The garage was huge. Empty, it would have taken at least three cars side by side and probably four end to end. In fact, comfortably four, because we had two huge freezers. that my parents had brought from the hotel, plus all sorts of tools and equipment, at the sides. Half way back, there was a wooden staircase to the loft. I have no idea what that was originally used for, but there was a pulley system through a doorway at the front, which I never saw in use.
The loft was equipped with benches and vices and a full set of tools and my father, who was quite keen on carpentry, spent quite a lot of time up there when I was a child. At school, we were once asked to write about our parents’ jobs. My parents weren’t employed but, at the time, my father was engaged in constructing wooden troughs for geraniums, so I said as much – “my father builds boxes in the loft” – which led my teacher to think he was a carpenter by trade. My best friend’s father was the school caretaker and carpenter, so this was fine by me.
Random memories of the garage: once, I was in there, casually splitting a garden cane. A whole family of earwigs fell out and I was startled into fear and ran out. Similarly, when I ventured back, I saw a large rat sitting on a step to the loft, and hopping up to the next step. It just jumped on its haunches. I told my parents, who were suitably dismayed, and I guess the rat and its family was dealt with. I also remember, as well as the big commercial freezers, that we had a small freezer for ice creams. We never had puddings or cakes, but ice creams somehow escaped my mother’s embargo on sweets and it was not unknown for me to help myself from the plentiful supply. If ever I’d been told not to, I’d have stopped, but it was never mentioned. I have no idea whether I came under suspicion or whether everyone helped themselves, so my raids were unnoticed.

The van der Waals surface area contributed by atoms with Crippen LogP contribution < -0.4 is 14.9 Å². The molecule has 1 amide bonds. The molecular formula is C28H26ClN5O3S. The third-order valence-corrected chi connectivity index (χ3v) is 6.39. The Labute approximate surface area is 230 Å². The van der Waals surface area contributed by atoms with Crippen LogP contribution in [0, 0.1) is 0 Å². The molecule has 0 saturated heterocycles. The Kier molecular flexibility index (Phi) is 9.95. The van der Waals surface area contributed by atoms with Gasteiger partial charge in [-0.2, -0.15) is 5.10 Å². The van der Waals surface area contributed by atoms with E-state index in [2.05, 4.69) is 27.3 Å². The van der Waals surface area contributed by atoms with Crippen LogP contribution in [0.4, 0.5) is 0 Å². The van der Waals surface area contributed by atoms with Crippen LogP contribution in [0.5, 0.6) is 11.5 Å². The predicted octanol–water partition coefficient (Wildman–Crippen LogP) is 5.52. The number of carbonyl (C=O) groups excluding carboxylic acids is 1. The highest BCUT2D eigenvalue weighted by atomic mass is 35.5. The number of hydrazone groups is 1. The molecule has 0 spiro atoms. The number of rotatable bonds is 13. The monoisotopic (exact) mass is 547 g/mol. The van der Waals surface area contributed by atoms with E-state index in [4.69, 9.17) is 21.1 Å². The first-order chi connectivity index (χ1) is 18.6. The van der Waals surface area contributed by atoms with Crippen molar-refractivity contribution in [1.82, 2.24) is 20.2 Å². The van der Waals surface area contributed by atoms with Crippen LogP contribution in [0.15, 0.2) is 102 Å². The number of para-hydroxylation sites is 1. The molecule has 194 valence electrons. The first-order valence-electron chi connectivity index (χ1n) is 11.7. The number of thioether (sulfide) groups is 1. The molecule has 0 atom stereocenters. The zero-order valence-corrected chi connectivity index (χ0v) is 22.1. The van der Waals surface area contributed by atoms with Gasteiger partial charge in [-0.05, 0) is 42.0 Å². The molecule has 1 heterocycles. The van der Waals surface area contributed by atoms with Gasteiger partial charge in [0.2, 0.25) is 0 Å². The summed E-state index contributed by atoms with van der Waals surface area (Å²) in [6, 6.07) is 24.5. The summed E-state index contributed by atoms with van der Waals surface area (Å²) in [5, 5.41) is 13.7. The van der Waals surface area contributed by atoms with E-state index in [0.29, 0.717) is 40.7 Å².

Still looking at the photo but out of sight, there were some outbuildings on the extreme left, left of the garage. Stuff was in there. I don’t know what. Just to the right was a big manure heap. Between that and the road was the stable and its accompanying building that housed the bins for the horse’s feed.
Before I carry on with the garden, here’s a quick update on the people and dogs in yesterday’s photo – this one –
My sister is back row, left, with Simon on her lap. John is next to her and his little brother George is between them. Huckleberry is looking over John’s shoulder and Aline is the girl in the plaid skirt.